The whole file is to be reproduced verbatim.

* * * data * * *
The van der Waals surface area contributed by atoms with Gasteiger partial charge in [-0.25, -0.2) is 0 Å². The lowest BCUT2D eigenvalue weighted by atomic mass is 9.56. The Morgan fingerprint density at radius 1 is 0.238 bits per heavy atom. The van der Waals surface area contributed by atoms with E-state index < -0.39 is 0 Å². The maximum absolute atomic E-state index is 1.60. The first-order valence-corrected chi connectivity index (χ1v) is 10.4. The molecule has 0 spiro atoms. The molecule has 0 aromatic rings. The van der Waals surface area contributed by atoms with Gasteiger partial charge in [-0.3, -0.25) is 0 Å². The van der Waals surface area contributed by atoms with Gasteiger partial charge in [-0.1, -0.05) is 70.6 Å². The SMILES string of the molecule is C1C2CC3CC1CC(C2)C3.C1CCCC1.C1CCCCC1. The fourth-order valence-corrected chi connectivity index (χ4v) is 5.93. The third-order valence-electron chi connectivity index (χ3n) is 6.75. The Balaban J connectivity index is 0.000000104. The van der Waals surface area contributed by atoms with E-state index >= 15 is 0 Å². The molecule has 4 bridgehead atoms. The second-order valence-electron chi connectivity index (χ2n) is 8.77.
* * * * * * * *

The van der Waals surface area contributed by atoms with Gasteiger partial charge in [-0.25, -0.2) is 0 Å². The lowest BCUT2D eigenvalue weighted by atomic mass is 9.56. The Morgan fingerprint density at radius 1 is 0.238 bits per heavy atom. The van der Waals surface area contributed by atoms with E-state index < -0.39 is 0 Å². The maximum absolute atomic E-state index is 1.60. The first-order valence-corrected chi connectivity index (χ1v) is 10.4. The molecule has 0 spiro atoms. The molecule has 0 aromatic rings. The van der Waals surface area contributed by atoms with Gasteiger partial charge in [-0.3, -0.25) is 0 Å². The van der Waals surface area contributed by atoms with Gasteiger partial charge in [-0.1, -0.05) is 70.6 Å². The SMILES string of the molecule is C1C2CC3CC1CC(C2)C3.C1CCCC1.C1CCCCC1. The fourth-order valence-corrected chi connectivity index (χ4v) is 5.93. The third-order valence-electron chi connectivity index (χ3n) is 6.75. The Balaban J connectivity index is 0.000000104. The van der Waals surface area contributed by atoms with E-state index >= 15 is 0 Å². The molecule has 4 bridgehead atoms. The second-order valence-electron chi connectivity index (χ2n) is 8.77.